therapy

I miss him

Have you ever loved someone so much it physically hurt? Well, five years ago I started hurting like that, and I’m still hurting now.

It hurts most late at night when I can’t sleep.

I am hurting because I lost him. Losing him was just unimaginably painful, even though I knew all along we couldn’t be together. I cut him completely out of my life when I lost him because even though I could see him around, the pain of seeing him would be too much.

I lost a lot of friends at the same time because I feel I can’t see anyone connected to him.

I actually fell apart over this. I’m trying really hard to put my life back together but I miss him. I talk to him when I go to bed. I cling to a handful of memories and replay them in my head, over and over and over.

I avoid everywhere I might see him. I try to think of him as dead, to get some closure… but of course, he isn’t dead. He’s very much alive and living not even half a mile from me.

When I asked him years ago if we could meet, to end it all properly, he told me he couldn’t give me closure. Why did he tell me that? Did he want to keep me as a future option in case his marriage didn’t work out? Was he actually in love with me? I will never know. We never even slept together. We did the right thing for many months, seeing each other as friends (albeit friends who admitted they had feelings), and then he nearly died, was in hospital, and it all had to stop.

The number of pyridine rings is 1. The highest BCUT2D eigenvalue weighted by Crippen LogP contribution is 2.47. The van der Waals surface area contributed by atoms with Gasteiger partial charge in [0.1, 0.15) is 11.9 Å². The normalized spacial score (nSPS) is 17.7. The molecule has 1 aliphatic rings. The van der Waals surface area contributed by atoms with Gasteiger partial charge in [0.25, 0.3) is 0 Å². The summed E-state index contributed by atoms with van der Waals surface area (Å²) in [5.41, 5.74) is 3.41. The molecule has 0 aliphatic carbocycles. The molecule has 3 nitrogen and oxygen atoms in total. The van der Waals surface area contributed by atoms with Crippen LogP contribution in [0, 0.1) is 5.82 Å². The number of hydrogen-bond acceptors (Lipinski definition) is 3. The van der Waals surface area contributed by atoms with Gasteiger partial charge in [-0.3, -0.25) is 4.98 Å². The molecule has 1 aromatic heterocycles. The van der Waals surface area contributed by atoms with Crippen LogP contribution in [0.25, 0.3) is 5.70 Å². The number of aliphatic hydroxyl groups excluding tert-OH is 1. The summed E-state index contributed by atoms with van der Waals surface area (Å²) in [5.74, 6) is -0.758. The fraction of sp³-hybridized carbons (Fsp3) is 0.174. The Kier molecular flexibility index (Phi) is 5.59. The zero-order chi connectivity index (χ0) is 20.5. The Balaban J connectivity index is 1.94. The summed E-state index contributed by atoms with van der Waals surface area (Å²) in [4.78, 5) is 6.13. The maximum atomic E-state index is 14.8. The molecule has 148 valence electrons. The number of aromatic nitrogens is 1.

I am told, in therapy, that I fell for him because I wasn’t loved as a child. I didn’t get what I needed, so I projected all my needs onto him. I’ve been hurt by men, so an infatuation that was unreciprocated was safe.

I don’t know so much. It feels like I fell in love with a man who was, for a time, a kindred spirit, a lost soul, an angry and confused person just like me.

It feels like I grew up when I fell in love. So how can that be me being a child? What if he wasn’t some reenactment of everything I never had?

What if he was just the love of my life?

 

daily life

Out of sorts

There are too many days where I feel at odds with the world.

When you are out of sorts, you end up with a self-fulfilling prophecy: ‘I’m going to have a shit day’ turns into exactly that. People react well to good humour and a relaxed nature, less so to someone who is irritable, snappy, hyped up and aggressive, even (on a really bad day).

What is hard to get across is that if you have a mood disorder or PTSD it is really hard to know how you are going to wake up, or how things are going to pan out after that. Often you are also sleep-deprived, or the sleep you get is really poor quality.

It’s not so easy to cheer up, or snap out of it, or make an effort, or any of the other things non-depressed and non-traumatised people tell us to do.

No, a walk won’t fix it. No, I don’t want to go for coffee with a friend. Listening to music won’t fix it either, or going to see a film because both of those can clutter up an already cluttered head.

Those days where I feel at odds with the world, I stumble through not quite knowing what to do to make it better. I feel wound up and extremely anxious, overwhelmed and like seeing people is the last thing I want. I wonder whether I should avoid everyone altogether.